It was a normal fall day on the Deerfield Academy campus in Western Mass. when something unexpected happened.
“It was really quite curious: I got this email that said, 'we are casting for a new Miramax movie,’” said Catriona Hynds, director of Deerfield Academy’s theater program.
She received this email because director Alexander Payne and his team were wondering if instead of going with a well-known actor to play the student antagonist opposite Paul Giamatti, they could just pick a regular kid.
“And of course, I wrote back,” Hynds said. “Apparently some of the other schools who were approached didn't write back. And I often think, what would have happened if I had just allowed that email to sit on my laptop, or if it had gone to spam?”
The movie became “The Holdovers,” starring Paul Giamatti as a teacher at an all-boys boarding school in the '70s who ends up stuck on campus with a kid who has nowhere to go for the holidays.
They ended up doing auditions on the Deerfield Academy campus, and Hynds walked up to the casting agent with a message.
“I said, I'm telling you, the boy that you are searching for is just about to walk into this room,” Hynds said. “And she looked at me, [like,] ‘Oh, yeah, you know, whatever.’”
The boy's name was Dominic Sessa, a rising senior and a fixture of the school's theater program. But he'd never acted on screen before.
“He really is an amazing young man,” Hynds said.
The filmmakers picked him for the part, in which he goes toe-to-toe with one of the most charismatic actors of our generation throughout the film, with humor and depth.
The decision to cast Sessa falls in line with what film experts say is respect for authenticity in both the people and the locations on screen.
“It's a really tender, beautiful movie, and that quality happened behind the cameras as well,” said Sarah G. Vincent, a critic for the online publication Cambridge Day. “And I think it's really special because it shows that people still matter.”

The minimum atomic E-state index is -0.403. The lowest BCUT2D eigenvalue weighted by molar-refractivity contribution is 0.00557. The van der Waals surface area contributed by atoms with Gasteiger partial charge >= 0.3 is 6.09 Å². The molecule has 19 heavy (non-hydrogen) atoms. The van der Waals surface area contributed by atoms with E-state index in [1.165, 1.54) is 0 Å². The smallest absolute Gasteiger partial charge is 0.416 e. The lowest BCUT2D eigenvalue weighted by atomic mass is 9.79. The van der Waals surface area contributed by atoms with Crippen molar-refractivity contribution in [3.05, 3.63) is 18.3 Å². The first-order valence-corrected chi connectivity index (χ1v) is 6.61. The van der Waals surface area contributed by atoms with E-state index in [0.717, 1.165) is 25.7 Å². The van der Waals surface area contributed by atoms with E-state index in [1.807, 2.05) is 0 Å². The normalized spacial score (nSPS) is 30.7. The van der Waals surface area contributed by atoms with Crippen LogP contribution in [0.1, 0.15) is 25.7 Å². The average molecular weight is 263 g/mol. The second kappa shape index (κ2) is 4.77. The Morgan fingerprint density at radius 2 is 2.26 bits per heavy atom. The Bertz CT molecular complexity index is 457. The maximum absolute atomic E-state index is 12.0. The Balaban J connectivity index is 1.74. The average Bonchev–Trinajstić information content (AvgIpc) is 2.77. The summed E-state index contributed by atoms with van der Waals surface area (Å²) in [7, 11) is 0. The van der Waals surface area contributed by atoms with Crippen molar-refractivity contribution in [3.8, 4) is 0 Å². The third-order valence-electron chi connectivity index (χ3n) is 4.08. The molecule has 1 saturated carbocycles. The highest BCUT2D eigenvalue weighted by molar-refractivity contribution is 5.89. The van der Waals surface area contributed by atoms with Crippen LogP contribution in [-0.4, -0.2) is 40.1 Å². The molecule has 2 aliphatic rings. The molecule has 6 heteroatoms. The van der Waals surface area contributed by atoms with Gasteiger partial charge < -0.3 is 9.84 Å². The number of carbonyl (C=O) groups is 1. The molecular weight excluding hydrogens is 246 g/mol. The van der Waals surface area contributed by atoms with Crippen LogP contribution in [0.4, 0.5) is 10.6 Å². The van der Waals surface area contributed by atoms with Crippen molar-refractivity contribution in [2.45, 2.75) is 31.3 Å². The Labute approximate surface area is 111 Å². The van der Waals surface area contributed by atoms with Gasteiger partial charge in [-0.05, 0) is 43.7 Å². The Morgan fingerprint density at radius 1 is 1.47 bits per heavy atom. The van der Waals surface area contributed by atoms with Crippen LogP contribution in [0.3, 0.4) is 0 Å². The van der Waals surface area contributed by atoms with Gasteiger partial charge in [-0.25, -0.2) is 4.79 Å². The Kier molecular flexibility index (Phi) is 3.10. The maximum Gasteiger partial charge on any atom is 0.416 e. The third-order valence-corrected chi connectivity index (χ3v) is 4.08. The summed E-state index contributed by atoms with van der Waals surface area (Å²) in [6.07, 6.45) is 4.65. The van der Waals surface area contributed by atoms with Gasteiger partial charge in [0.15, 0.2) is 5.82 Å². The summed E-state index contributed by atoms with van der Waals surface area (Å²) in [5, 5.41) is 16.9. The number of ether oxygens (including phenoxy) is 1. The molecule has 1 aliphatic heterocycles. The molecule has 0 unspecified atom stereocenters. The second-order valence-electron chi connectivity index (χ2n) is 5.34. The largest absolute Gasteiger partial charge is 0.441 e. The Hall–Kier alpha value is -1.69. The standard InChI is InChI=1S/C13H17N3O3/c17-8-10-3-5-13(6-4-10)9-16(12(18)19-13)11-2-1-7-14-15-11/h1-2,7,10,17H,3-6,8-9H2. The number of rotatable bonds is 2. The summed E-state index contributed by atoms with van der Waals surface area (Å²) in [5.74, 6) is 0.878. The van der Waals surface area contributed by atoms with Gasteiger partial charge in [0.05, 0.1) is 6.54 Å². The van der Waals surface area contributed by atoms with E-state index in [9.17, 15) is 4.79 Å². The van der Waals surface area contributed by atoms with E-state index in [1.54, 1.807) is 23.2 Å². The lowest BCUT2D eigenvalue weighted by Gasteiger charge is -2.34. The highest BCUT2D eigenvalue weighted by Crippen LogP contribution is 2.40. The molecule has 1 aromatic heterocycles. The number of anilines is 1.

Vincent said Payne and the other filmmakers behind "The Holdovers" put their trust into not just actors, but an expansive crew here in Massachusetts.
That includes twin sisters Sophia and Athena Parella. Both of them work in the local film industry, Sophia in construction and sets and Athena in scenic painting.
“We’re the MacGyvers of paint,” Sophia Parella said. “Like, we have to suddenly make a car look old. … ‘The Holdovers’ was set in the '70s, so we have to make things look earthy.”
What made their experience on "The Holdovers" unique was how much of it was plain and simple Massachusetts. No sets, no studio lots.
“When we started working on 'The Holdovers,' we knew this was going to be a good one because there were no built sets,” Sophia Parella said. “It was just going to be preexisting, really old boarding schools.”
And there is no experience quite like being on a set here in the Commonwealth with a local crew.
“It's such a smaller family here in New England, and everyone knows everyone,” Athena Parella said. “And there's also this kind of Boston roughness to everyone. So everyone's pranking each other all the time.”
“It feels like camp,” Sophia Parella added.
Just like Dominic Sessa, the Parella sisters are both young, in their 20s. They hadn't planned on working on sets. But with the state's new film tax credit, they've ended up becoming a part of some huge movies like "Little Women," "Hocus Pocus 2" and a handful of TV shows.
And with the release of "The Holdovers," and now the end of the Hollywood strikes, they're only expecting more opportunities for Massachusetts movies.